By Dr. Martin Lwanga
THE POWER OF NETWORKS
“Why not take the children to any of the old traditional schools!” my mother expressed concern, once she heard I had different ideas. I did not commit, but offered I would think about it.
As my children reached school going age, I started thinking of a school which had children not just from Uganda, but from all over the world, a sort of global village. But this was not something easy to explain to my mother who considered Catholic boarding schools as the ultimate choice.
A longtime ago at an early age my folks had gathered me through a number of parochial schools, where morning chapel was compulsory and the stick was amply used to wire us into super pupils with astonishing grades.
Well, I had since outgrown all that, and looked at life with a wider span.
Upon graduation with a Masters degree in one leading US state university, I started going around looking for a job. I happened to be attending a church with a number of influential people: state representatives in the Senate, leading business personalities, attorneys, physicians, academicians and senior managers. So, I approached one old gentleman who ran a successful financial firm. Immediately, he took up my case. “I see you have just graduated from my university,” he smiled, warmly. He called up a number of his old mates, and I could hear him chuckle, “I have a chap here just graduated from our old school!”
Easily, I found that in this state, one ticket a person needed was the university you attended. They were two prominent universities famous as rivals, particularly when it came to basketball and football games. Both boasted of a roaring passionate alumni who would buy yearlong tickets for any of those games.
But that passion extended beyond university campus gates. Graduates shared a camaraderie, like kindred souls. Their cars and trucks bore mascots of their old schools. And, in fact, there was almost an immediate obligation to help out an old schoolmate, once one chanced upon any.
This was my first real experience how the school you go to matters. Here, in this state, it was not just the degree certificate that mattered, which of course counted, but also what school you went to. It was like once you came out then you were brothers ( or sisters). Yes, it has been years since I left that university and state, but I can tell you, even as of now, whenever I bump into someone who went there and we discover a common origin, our eyes light up. “So, you too, are a Sooners!”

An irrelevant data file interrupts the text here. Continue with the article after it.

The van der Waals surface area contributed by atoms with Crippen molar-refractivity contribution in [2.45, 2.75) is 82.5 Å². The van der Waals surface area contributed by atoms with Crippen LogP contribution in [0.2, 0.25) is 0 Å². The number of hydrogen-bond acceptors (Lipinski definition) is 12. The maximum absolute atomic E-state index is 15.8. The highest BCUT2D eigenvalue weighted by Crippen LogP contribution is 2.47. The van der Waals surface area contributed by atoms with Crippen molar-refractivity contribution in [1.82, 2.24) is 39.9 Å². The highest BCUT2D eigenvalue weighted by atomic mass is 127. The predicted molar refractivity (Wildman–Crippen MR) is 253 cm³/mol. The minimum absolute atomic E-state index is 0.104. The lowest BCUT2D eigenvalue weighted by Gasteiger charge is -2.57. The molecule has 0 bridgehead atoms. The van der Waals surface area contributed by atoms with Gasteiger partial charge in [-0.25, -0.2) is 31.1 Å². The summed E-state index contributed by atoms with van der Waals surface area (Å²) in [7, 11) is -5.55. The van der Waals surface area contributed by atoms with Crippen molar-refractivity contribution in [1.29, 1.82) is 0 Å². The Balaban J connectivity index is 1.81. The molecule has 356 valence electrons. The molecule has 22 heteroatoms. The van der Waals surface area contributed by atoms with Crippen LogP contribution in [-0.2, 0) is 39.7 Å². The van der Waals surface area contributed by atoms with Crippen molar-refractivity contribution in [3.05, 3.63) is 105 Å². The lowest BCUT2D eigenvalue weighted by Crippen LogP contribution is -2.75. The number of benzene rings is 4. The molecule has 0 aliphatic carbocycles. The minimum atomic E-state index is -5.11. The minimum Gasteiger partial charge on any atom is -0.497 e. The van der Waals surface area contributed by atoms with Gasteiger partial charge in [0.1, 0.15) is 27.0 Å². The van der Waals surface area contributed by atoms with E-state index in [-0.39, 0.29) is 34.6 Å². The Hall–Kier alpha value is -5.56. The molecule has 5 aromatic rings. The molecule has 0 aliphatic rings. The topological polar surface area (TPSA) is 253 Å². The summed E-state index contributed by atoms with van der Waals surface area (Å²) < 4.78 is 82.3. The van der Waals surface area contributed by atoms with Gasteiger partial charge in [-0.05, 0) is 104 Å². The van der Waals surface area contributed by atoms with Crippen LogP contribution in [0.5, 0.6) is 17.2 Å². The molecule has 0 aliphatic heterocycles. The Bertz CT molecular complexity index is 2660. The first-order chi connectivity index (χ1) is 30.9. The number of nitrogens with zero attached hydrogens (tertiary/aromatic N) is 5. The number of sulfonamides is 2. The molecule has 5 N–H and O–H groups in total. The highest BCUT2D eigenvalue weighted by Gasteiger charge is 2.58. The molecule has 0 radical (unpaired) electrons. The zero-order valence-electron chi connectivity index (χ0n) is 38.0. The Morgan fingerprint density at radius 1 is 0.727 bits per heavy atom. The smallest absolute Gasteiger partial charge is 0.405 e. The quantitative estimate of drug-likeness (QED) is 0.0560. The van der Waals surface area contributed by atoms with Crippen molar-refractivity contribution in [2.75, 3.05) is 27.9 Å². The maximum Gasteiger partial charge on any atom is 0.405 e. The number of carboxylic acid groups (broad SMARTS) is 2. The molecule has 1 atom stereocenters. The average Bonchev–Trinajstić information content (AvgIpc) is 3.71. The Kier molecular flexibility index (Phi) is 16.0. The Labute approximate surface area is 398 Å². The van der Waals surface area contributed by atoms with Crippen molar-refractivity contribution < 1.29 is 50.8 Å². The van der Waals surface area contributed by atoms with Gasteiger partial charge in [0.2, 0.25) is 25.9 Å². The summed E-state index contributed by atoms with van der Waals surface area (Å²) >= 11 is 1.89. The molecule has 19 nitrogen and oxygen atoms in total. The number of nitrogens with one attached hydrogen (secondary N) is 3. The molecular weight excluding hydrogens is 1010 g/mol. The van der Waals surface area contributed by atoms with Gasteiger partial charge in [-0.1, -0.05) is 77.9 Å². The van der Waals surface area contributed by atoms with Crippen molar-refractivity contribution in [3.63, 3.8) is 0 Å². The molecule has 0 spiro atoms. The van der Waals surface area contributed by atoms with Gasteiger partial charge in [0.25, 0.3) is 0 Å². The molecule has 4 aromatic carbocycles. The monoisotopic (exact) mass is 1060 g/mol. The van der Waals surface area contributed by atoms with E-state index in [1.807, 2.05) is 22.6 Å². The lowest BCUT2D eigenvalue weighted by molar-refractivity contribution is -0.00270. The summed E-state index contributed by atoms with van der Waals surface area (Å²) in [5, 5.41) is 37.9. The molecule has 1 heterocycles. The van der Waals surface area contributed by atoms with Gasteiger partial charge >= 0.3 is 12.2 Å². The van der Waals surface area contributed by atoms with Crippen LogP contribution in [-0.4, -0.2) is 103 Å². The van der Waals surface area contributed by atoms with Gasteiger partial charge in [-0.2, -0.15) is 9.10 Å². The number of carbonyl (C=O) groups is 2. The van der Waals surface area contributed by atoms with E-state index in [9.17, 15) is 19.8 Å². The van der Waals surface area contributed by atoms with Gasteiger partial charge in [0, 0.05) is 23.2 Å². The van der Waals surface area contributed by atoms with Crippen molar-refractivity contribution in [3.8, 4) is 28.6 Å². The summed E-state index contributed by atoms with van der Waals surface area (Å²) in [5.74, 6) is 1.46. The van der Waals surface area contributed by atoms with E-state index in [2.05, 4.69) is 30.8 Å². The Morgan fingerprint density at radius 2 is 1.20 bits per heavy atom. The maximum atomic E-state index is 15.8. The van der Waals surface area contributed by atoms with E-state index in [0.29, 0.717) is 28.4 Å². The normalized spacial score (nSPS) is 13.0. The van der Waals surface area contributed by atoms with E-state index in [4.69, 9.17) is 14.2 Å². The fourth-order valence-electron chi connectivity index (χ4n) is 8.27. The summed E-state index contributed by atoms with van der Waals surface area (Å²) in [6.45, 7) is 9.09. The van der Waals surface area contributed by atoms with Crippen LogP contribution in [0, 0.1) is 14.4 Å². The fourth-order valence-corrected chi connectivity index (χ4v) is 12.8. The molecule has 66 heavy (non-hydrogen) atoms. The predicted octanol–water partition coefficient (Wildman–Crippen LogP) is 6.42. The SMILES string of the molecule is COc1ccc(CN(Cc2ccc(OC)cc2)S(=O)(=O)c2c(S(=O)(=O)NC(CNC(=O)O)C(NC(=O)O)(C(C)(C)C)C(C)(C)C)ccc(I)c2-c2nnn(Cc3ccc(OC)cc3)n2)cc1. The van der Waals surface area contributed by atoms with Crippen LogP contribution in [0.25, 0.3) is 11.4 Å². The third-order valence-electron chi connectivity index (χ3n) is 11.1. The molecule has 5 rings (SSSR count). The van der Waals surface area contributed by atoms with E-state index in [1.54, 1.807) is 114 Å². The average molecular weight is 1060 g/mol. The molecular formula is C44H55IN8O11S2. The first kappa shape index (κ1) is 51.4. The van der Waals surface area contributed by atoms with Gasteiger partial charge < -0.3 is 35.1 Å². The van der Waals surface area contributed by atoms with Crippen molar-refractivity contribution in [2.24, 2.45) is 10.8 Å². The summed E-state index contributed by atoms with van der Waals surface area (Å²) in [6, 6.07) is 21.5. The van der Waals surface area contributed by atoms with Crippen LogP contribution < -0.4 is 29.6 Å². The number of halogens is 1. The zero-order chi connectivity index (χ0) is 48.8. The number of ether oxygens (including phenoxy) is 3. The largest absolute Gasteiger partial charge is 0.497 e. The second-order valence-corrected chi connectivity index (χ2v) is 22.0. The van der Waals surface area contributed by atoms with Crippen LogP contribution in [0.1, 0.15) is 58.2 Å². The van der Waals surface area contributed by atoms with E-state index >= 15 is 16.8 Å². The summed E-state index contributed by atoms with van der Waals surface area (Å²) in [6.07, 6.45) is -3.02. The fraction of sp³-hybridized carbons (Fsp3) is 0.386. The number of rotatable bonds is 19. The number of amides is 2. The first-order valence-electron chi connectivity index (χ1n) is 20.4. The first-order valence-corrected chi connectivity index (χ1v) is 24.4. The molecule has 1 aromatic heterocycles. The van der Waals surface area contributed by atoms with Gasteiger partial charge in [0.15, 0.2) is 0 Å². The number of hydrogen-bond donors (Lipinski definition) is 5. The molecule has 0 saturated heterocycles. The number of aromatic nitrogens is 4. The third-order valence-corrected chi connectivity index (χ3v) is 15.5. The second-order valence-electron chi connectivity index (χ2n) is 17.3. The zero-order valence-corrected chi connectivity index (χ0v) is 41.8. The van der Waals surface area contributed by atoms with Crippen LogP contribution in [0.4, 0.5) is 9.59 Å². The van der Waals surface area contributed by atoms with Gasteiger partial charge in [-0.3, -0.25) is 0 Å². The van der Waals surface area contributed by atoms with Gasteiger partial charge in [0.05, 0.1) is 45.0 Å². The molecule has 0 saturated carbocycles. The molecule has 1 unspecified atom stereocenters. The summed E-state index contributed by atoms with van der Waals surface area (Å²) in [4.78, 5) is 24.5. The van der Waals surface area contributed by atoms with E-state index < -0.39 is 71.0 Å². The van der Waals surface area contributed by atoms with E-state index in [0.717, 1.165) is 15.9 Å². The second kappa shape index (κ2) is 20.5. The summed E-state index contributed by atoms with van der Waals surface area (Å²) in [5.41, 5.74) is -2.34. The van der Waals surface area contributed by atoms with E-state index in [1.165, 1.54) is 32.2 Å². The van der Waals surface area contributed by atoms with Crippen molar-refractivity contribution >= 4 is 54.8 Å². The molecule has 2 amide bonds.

Once, in one of my graduate classes, a professor of public administration introduced to our class a book authored by Thomas R Dye, “Who is Running America?” I still have it on the shelf even after moving through different addresses. Once in a while I thumb through its pages. Why I found it so intriguing, to this day, was its central argument that power in the world’s most powerful nation was concentrated in a network of individuals who all but went to particular Ivy League schools. Yes, it looked like they all took out of their universities more than a conventional degree.
Out of school they also came with friends who would go on to support each other through life, including ascending to the most important office in the world. How else do you start explaining how a son of an African student gets into White House? Well, among others, he happened to have gone to Harvard university!
Years ago I called up a retired Permanent Secretary, F D Gureme, who in his sunset years had taken to scribbling a popular column, “Old Man of the Town” He had just written something about his classmate while at King’s College Budo, Professor Senteza- Kajubi, the former Vice Chancellor of Makerere and Nkumba universities. He was a bit lonely as in his “Trojan –class” which had included a former Prime Minister, Eng Abraham Waligo, he was apparently the only one now living. “There was a time when we used to run this country,” he mused. “Everywhere you went you found an old schoolmate running the office. You could get any door open for you!”
I think schools give us more than certificates or degrees. They also gift us friendship that open doors, once out of school gates. There was once a case in which I happen to be involved that made this so obvious to me. I had been hired as a Consultant to help one organization locate a CEO. We failed to find the right fit through normal processes. So I was tasked with head hunting. Now, one day, soon after, almost out of nowhere I came across an old boy, who just happened to be looking for his next post. Immediately I connected him to the Board. All I remember was unanimous assent. “After all he is from our school.”
So you can see why I didn’t know how to explain to my mother that my children were going to live in a globalized world, and if they could pick up friends from different nationalities, sooner but not later, it was all the better for them. In her world it was still grades that counted after faith.
In my case I thought it was friends you made that counted more. Of course they could pick them from any of the old schools, as I had, but I thought theirs was going to be a less localized world than mine.
Well, in Uganda, national exams have just returned and I see a lot of anxiety about grades. Not much talk about networks the kids have built in their school journey and must continue. What I know and want to share a person can have a powerful degree with stars, but if they do not know someone to pass it along to the right decision maker, it might well end up with just a lot of dust. It is one of those things you get to know how the world works, along the way.
Dr Martin M. Lwanga